“Let it run. We’ll follow it with the boat!” said his dad, shifting the engine into gear. Soon the fish began to tire, and Tom was able to take in line. I found the landing net and moved beside him, ready to help land his catch. When the bass got close enough to see the boat, it turned and darted away again. “Whoa!” Tom said, as line was stripped from his reel.
“Remember to keep your rod tip up!” his dad reminded him.
Soon Tom was able to guide the tiring fish next to the boat, where I could slip the net under it and hoist it aboard. Tom stood quietly, looking at the bass quivering on the bottom of the boat. He seemed a bit surprised at his success. Then he smiled and high-fived his dad and me.
Soon Tom was able to guide the tiring fish next to the boat.
“It’s big enough to keep,” I pointed out. “Do you want to bring it home for dinner?”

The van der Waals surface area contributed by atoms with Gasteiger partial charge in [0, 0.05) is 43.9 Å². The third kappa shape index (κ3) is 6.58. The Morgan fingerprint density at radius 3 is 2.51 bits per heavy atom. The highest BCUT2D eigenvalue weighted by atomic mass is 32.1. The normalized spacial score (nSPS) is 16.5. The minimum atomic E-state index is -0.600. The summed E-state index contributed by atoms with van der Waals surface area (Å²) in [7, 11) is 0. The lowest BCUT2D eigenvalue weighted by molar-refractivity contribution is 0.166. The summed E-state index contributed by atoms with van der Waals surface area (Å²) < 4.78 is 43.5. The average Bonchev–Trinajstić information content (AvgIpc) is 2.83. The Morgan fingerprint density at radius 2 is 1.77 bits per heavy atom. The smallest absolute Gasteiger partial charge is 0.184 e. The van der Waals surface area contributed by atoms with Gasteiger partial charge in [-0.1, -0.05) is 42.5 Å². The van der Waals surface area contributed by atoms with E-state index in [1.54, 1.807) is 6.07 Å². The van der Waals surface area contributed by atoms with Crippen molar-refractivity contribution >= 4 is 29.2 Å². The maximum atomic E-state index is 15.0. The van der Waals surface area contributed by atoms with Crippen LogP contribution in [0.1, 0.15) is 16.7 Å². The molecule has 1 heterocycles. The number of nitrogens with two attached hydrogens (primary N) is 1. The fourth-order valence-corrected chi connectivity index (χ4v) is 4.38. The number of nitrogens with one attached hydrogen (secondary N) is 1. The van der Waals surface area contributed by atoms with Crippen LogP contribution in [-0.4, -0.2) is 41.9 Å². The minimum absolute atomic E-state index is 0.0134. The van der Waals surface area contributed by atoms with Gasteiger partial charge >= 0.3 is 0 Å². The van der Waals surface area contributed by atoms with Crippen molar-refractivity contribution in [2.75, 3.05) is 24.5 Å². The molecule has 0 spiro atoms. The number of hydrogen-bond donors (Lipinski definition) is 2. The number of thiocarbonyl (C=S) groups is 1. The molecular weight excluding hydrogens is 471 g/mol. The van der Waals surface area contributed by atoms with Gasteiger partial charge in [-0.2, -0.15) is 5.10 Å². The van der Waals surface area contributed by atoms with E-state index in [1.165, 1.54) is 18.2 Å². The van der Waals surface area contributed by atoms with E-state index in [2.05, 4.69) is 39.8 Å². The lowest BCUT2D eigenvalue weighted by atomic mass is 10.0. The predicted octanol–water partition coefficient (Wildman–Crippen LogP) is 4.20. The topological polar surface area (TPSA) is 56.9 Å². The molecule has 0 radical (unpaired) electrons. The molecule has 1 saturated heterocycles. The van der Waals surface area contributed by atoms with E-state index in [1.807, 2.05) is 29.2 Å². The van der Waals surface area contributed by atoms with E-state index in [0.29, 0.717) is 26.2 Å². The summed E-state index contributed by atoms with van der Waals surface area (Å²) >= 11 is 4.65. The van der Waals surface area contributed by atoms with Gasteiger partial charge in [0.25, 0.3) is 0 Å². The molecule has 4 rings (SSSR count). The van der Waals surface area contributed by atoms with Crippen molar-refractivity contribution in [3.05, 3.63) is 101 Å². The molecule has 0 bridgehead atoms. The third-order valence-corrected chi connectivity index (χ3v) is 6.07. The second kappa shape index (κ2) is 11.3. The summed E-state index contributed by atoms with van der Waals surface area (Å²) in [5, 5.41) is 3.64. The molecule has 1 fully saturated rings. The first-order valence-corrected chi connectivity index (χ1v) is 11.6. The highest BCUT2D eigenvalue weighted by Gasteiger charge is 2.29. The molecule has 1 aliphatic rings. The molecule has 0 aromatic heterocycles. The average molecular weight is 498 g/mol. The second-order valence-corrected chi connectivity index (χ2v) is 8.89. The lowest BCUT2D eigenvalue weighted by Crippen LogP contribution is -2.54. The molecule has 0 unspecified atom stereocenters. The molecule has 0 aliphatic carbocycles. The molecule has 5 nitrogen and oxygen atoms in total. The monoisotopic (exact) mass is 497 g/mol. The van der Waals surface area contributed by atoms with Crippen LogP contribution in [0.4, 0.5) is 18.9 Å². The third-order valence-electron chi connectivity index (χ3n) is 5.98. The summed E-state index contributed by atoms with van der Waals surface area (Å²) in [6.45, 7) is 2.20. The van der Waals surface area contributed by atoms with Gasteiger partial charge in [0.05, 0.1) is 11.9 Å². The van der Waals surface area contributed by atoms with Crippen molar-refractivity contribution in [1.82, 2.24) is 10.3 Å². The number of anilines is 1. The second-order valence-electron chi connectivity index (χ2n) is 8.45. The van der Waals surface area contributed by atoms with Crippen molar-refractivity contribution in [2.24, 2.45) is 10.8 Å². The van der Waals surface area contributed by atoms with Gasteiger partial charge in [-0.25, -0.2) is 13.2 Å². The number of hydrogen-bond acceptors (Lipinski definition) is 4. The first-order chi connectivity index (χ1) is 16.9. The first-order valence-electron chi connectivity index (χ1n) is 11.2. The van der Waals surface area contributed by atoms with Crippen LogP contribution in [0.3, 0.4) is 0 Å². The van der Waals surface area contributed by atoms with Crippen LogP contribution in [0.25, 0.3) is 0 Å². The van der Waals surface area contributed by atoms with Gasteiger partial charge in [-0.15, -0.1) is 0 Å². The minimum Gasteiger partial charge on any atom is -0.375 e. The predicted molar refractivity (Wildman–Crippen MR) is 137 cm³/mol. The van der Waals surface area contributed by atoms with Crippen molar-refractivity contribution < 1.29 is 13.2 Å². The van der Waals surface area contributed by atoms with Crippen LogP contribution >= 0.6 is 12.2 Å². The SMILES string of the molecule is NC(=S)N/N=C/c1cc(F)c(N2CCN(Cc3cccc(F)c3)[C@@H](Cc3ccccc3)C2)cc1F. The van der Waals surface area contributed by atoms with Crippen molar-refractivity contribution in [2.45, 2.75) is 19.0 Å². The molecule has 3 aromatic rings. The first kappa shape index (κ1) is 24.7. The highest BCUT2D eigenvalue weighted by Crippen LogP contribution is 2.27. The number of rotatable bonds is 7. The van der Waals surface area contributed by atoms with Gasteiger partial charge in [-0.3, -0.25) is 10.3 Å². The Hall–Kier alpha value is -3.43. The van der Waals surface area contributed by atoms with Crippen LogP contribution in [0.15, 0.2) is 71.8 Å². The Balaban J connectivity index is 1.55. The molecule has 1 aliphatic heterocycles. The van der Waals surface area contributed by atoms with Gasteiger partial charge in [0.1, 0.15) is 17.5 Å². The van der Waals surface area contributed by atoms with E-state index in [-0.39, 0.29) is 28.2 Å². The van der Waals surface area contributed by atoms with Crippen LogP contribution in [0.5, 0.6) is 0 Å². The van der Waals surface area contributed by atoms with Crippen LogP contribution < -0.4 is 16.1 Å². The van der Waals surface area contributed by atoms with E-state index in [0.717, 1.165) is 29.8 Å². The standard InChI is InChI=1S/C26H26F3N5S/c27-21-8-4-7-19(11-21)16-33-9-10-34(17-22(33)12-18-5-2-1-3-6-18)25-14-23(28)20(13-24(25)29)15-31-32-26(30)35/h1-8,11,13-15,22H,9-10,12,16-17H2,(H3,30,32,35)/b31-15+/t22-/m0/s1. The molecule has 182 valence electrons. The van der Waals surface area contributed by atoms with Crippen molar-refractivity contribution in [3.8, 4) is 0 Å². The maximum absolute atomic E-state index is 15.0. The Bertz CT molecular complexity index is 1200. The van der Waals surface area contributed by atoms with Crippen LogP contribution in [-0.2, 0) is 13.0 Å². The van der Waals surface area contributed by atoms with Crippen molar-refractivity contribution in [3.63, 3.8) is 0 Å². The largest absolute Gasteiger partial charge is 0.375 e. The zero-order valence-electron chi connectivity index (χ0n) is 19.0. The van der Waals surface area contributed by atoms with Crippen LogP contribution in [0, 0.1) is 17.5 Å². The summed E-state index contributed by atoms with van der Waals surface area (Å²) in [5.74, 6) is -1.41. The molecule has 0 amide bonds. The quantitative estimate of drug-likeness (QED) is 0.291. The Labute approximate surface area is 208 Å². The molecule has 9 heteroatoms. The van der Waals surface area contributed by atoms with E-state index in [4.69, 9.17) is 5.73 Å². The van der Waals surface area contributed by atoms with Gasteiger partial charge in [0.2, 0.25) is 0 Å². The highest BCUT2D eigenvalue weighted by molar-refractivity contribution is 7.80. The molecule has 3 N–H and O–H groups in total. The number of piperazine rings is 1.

Tom glanced at his dad as I removed the lure from the fish’s lip. “Naw, I guess not.”
“Okay, you can release it back into the water,” his dad said. “Make sure you wet your hands first, so you won’t mess up the slime on the fish’s body. The slime protects it from diseases.”
Tom dipped his hands into the water, then reached into the net. With one hand around the bass’s narrow tail and the other under its big belly, he lifted it over the side of the boat. Gently he eased the fish into the water, moving it back and forth to get water and oxygen into its gills.
After a few seconds it twitched its tail strongly and swam out of Tom’s hands, down into the dark green depths of the sea. Tom sighed deeply and smiled. “Now that was cool!”
Over the next half hour we caught and released several more. But once the orange orb of the sun climbed up out of the sea, the bass dove deep and were gone. So we motored home, arriving just in time for breakfast.